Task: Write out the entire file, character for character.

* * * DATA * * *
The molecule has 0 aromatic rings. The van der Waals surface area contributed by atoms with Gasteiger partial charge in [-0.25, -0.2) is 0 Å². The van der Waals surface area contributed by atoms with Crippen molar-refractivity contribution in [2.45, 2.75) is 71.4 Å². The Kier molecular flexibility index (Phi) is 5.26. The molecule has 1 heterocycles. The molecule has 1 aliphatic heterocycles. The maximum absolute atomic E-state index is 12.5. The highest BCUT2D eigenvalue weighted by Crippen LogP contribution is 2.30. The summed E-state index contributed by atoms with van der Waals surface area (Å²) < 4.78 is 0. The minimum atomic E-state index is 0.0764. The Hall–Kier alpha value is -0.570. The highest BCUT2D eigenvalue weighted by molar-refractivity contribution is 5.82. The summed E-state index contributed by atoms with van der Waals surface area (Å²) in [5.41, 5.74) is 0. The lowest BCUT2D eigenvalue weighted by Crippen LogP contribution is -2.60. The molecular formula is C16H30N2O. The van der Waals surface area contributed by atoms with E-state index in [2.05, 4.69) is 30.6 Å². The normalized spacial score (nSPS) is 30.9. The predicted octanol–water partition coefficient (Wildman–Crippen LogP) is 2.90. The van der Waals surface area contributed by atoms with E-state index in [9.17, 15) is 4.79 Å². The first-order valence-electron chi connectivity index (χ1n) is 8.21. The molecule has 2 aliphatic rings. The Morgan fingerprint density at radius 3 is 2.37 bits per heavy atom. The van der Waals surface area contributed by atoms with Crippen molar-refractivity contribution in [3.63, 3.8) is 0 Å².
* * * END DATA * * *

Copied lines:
The molecule has 0 aromatic rings. The van der Waals surface area contributed by atoms with Gasteiger partial charge in [-0.25, -0.2) is 0 Å². The van der Waals surface area contributed by atoms with Crippen molar-refractivity contribution in [2.45, 2.75) is 71.4 Å². The Kier molecular flexibility index (Phi) is 5.26. The molecule has 1 heterocycles. The molecule has 1 aliphatic heterocycles. The maximum absolute atomic E-state index is 12.5. The highest BCUT2D eigenvalue weighted by Crippen LogP contribution is 2.30. The summed E-state index contributed by atoms with van der Waals surface area (Å²) < 4.78 is 0. The minimum atomic E-state index is 0.0764. The Hall–Kier alpha value is -0.570. The highest BCUT2D eigenvalue weighted by molar-refractivity contribution is 5.82. The summed E-state index contributed by atoms with van der Waals surface area (Å²) in [5.41, 5.74) is 0. The lowest BCUT2D eigenvalue weighted by Crippen LogP contribution is -2.60. The molecular formula is C16H30N2O. The van der Waals surface area contributed by atoms with E-state index in [2.05, 4.69) is 30.6 Å². The normalized spacial score (nSPS) is 30.9. The predicted octanol–water partition coefficient (Wildman–Crippen LogP) is 2.90. The van der Waals surface area contributed by atoms with E-state index in [9.17, 15) is 4.79 Å². The first-order valence-electron chi connectivity index (χ1n) is 8.21. The molecule has 2 aliphatic rings. The Morgan fingerprint density at radius 3 is 2.37 bits per heavy atom. The van der Waals surface area contributed by atoms with Crippen molar-refractivity contribution in [3.63, 3.8) is 0 Å².